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May 22, 2017

8:49 PM

Snow, parties, concerns, and the future

Francisco Miraval

A significant snow storm recently covered Colorado, even when the calendar says spring has been here for almost two months. The storm seemed to divide local residents into two groups: those who know snow may fall in Colorado even in May and, therefore, were ready for the storm, and those who decided to ignore the warnings and later faced unwanted problems.

As somebody told me, the second group “expected a party and the snow storm caught them”. Obviously, we are not talking here about festive gatherings, but about abandoning those priorities we should really pay attention, instead of spending time in superficial fun.

“Party”, in this case, is not the “healthy fun” we all like to enjoy, but a “dangerous distraction”, such as the risky distractions we see when somebody is driving and at the same time texting, or eating, or playing music, or paying attention to everything else but the road.

“Party”, then, has here a symbolic meaning. And “snow” is also a symbol. In fact, the rapid change in the weather in Colorado (caused mainly for the Rocky Mountains) from a nice day to a snowy day could be a symbol of unexpected and sudden changes in our lives, caused mainly for forces beyond our control, but that we should have anticipated if we were not distracted.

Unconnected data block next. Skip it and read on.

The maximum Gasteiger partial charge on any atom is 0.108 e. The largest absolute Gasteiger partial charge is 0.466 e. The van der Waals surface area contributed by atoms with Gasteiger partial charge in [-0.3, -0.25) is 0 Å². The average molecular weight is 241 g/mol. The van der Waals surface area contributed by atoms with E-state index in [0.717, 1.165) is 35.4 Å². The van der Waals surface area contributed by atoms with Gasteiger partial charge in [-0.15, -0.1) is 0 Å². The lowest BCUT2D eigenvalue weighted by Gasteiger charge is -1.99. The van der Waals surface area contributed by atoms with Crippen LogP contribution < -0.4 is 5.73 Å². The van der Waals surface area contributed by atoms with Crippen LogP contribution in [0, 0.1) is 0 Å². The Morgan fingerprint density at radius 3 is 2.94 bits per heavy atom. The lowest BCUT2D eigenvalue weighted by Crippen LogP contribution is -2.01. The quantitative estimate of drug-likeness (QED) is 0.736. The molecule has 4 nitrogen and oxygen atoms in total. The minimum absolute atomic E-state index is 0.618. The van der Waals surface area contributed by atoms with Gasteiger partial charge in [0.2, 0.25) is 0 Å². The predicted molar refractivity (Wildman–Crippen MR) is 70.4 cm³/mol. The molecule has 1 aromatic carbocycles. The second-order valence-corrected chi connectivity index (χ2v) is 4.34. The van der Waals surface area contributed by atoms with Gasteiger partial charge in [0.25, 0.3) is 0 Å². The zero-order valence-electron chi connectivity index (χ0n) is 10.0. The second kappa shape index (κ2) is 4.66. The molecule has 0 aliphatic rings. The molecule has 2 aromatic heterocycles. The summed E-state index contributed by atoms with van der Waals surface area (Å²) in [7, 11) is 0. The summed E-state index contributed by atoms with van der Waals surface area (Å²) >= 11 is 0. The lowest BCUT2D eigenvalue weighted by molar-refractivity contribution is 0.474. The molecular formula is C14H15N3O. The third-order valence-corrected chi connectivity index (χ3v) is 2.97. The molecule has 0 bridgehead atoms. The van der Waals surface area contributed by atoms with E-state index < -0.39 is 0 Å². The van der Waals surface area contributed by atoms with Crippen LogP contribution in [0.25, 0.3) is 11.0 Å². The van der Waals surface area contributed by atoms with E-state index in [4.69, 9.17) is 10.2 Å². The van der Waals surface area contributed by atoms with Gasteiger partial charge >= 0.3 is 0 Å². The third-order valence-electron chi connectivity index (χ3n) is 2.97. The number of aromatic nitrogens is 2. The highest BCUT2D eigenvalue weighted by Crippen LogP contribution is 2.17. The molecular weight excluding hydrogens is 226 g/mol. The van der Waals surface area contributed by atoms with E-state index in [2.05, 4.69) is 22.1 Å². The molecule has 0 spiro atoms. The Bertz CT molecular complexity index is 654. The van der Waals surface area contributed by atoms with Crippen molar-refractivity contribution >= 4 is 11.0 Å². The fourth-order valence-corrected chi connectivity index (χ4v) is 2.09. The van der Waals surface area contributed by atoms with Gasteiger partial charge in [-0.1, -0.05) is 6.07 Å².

In that regard. “snow” ruins our “careless life”. And unending “partying” also ruins our life because it is just escapism with no intention of preparing ourselves for our future.

In the context of both the Judeo-Christian and the Greco-Roman traditions it was emphasized the need to become aware of our personal circumstances, including the fact that, at least in our present context, our life will end one day. Those traditions encourage us to take the precautions we need to take.

“Becoming aware of your personal circumstances” was called “cura” in Latin, usually translated as “concern” or “care”. Caring for ourselves and those around as is normal, expected, and healthy. It means assuming the responsibilities we need to assume.

The old traditions also speak against worrying too much (anxiety, angst) because that could lead to unwanted and even pathological results. For example, if you only care about yourself, you could become a destructive narcissist. And if you worry too much about the future, you may be paralyzed in the present every time you need to make any decision.

If excessive concern is dangerous, being careless is also dangerous, like refusing to accept a snow storm is coming to Colorado just because we are already in spring.

The paradox is that the ancient traditions simultaneously teach we can’t live without concerns or cares, and, at the same time, we should allow those concerns to become the center of our lives.

Those two lessons appear to contradict each other yet, if we want to apply both teachings to our lives, we will discover they force us to acknowledge the different dimensions of our true self, where snow, party, care, and the future become one. 

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